Quick, what's the most annoying thing about smartphones? Sure, there are many answers to that broad question, but my vote goes to that moment when you're using your phone in bed, lying on your side, and the screen orientation flips even though you don't want it to.
Thankfully, a new Apple patent unearthed by AppleInsider (opens in new tab) and subsequently reported by MacRumors (opens in new tab) suggests Cupertino may have a solution in store for iPhone users. But this patent is so obviously clever and attainable with existing hardware that you'd have to imagine Apple could implement it in iOS tomorrow if it wanted to, well before the iPhone 12 launches.
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The patent explores using Face ID to determine the position of a user's face relative to the phone — so that even if they're interacting with their handset while it's lying flat on a table, or perhaps being held on its side or up above the individual's head, the device knows exactly which direction the screen should be oriented in.
This would be a massive innovation beyond the existing system for determining screen orientation, which relies solely upon readings from a device's accelerometer.
As anyone who uses a smartphone knows, though, accelerometers alone aren't sufficient. Users can get around those frustrations by locking the device's orientation to portrait mode in Control Center, though toggling that on and off is a bit of a nuisance just for those brief moments when you're not holding your phone normally.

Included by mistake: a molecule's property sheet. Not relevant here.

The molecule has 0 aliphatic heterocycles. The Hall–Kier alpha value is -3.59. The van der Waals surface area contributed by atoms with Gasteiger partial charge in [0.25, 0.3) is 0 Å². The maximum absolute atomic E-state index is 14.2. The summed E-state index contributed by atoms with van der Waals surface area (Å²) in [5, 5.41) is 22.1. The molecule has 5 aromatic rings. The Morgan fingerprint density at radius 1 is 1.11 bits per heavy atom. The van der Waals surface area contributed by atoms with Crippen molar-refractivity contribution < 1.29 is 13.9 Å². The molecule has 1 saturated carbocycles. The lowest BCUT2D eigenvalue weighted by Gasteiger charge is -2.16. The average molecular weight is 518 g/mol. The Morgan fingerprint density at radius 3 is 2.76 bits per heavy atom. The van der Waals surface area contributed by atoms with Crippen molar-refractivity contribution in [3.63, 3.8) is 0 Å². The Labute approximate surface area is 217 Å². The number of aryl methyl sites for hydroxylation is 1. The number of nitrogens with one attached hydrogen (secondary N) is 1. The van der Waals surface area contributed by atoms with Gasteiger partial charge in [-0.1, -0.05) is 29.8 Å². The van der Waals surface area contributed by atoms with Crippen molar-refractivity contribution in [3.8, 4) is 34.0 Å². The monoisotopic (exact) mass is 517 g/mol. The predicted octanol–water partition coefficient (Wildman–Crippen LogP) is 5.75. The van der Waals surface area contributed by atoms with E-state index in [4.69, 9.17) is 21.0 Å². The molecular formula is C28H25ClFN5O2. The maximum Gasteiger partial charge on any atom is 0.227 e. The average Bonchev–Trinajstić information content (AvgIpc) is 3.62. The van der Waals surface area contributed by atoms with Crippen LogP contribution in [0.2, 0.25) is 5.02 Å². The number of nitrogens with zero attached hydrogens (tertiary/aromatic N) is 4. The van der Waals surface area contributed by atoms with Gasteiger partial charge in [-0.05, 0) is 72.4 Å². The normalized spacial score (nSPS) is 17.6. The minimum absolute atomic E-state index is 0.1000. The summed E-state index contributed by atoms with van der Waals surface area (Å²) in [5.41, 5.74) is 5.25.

Android 9 Pie actually introduced a decent solution to this issue — a small orientation flip button that pops up in the corner of the display when auto-rotation is turned off, but you still want to use the device in landscape mode. Still, with sophisticated facial recognition as readily available as it is today, we should have a better solution to this dilemma than a simple button.
In fact, I'm curious why Apple hasn't added the feature already. Every new iPhone dating back to the iPhone X already has a TrueDepth camera. What's more, the device wouldn't even need to collect the same detail and degree of information as it does when conducting facial authentication — it would only need a rough view of the user's eyes.
Here's hoping Apple gets moving on this patent so it can appear in a forthcoming version of iOS, possibly even before iOS 14 launches in the fall. Normally, we recommend readers always take ruminations surrounding patents with a pillar of salt — but again, this one is so dead simple, we can't imagine it's that far off in the distance.